Asmara: Africa's Secret Modernist City (英語) ペーパーバック – 2007/2
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Asmara, the capital of the small East African country of Eritrea, bordering the Red Sea, is one of the most important and exciting architectural 'discoveries' of recent years. Built almost entirely in the 1930s by the Italians, who transformed it into a hotbed of radical architectural innovation, Asmara has one of the highest concentrations of Modernist architecture anywhere in the world. This superb building-by-building survey, illustrated with previously unpublished archival material and specially commissioned photography, chronicles the colonial past and remarkable survival of a city that has evocatively been described as "the Miami of Africa".
An excellent overview of Asmara's colonial past, the ambitious building program of its Italian occupants, and its present condition.商品の説明をすべて表示する
Looking through the pages of this book brought back great memories of my time in Asmara. I was able to view the dedicated work of the Cultural Assets Rehabilitation Project (CARP) in the inner, historical quarter of the city. To see these old buildings come back to life was a joy to behold; especially the devotion to restoring the buildings authentically.
Anyone who has visited this timeless city will be captivated by the journey through the pages of this book. Originally aimed at people in the architectural business, the book reaches out to any reader with its photographic portrayal of one of the world's unique cities.
An extremely well researched and written book; the authors have devoted a great deal of time into their research with getting every aspect of Asmara's development history correct. I thoroughly enjoyed this book and commend it to anyone who has ever visited Asmara. Ane Asmara yefetwa eyee.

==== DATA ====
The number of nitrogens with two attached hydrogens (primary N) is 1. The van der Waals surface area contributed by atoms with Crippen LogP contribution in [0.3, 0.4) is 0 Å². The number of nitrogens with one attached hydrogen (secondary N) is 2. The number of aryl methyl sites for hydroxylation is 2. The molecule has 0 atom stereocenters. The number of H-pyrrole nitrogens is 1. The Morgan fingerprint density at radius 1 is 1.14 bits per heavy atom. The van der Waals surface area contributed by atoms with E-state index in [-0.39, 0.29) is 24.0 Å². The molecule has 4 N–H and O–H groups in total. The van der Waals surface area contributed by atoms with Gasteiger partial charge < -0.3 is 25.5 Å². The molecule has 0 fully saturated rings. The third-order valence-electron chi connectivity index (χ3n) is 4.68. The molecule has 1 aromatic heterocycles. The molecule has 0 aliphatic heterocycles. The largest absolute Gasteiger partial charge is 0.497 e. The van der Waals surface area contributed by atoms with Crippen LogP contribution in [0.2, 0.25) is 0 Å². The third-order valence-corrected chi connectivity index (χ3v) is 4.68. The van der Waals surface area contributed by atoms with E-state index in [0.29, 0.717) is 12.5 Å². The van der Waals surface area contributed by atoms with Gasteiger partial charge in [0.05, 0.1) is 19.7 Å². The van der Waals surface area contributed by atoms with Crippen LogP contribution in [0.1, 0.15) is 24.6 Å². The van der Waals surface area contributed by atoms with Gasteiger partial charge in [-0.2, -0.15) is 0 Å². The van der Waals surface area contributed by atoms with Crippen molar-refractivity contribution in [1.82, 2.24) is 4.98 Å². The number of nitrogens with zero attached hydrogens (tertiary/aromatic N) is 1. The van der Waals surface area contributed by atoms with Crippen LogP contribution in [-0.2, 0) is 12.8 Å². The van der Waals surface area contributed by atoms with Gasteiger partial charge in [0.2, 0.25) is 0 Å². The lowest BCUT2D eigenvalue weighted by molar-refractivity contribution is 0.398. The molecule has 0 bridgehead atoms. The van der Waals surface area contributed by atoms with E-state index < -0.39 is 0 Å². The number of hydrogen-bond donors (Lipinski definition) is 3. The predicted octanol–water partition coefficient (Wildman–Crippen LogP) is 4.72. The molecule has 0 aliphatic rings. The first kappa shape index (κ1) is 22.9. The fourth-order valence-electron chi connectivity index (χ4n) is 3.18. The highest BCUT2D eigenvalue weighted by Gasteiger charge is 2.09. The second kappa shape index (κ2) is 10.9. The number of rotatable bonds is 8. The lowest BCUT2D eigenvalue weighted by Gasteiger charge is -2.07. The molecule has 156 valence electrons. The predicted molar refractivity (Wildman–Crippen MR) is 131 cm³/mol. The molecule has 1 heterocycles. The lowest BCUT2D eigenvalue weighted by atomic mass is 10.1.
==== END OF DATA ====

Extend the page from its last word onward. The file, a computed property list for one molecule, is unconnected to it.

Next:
With the institutionalization of genocide studies, the development of curriculum on the powerful ideas of modernity, national myth, the power of a carefully-developed aesthetic for propaganda, spectacle, crowd control to inspire people to buy into a modernist national myth becomes imperative.
Frederic Spotts, in "Hitler and the Power of Aesthetics", pinned down the long-rumored connection between fascist aesthetics and rock concerts. He documented the fact that David Bowie and Mick Jagger both spent hours watching Leni Riefenstahl's masterpiece of Hitler propaganda, "Triumph of the Will". The thought of Jagger and Bowie as manipulators of a fascist aesthetic rather than the alleged revolution they've been singing about all these years should give every fan of rock concert production food for thought. Under my thumb, girl. There's a PhD. thesis to be written comparing rock concert production effects with those carefully laid out by Albert Speer for the Nuremberg rally, which is the subject of Riefenstahl's movie.
Asmara was Mussolini's planned city, his expression of modernism in his newly-acquired African colony. It is a most beautiful city, and takes its place with the publication of this excellent book as perhaps the most ambitious expression of the totalitarian ethic. Compared to Soviet modernism or Hitler kitsch, Asmara stands for Italian superiority in architecture unchanged since the Romans.
As a planned city for Africa, Asmara is also a major site for post-colonial or subaltern studies. How Italian fascism was to educate, control and colonize Africans with the beauty of Asmara was a message consciously implanted in every cantilevered roof and enlightened street grid by the fascists. So this book takes its stand with two other revolutionary studies of colonial and post-colonial architecture, Okwui Enwezor's "The Short Century: Independence and Liberation Movements in Africa", which documents architectural plans for European planned cities in Africa, and, "The Politics of Design in French Colonial Architecture" by Gwendolyn Wright. The idea that modernity itself is a thrusting, crushing colonial -- and in the case of Asmara, fascist -- power is a message this beautiful book, this beautiful city, and the beauty of Africa on her own, gives, unforgettably.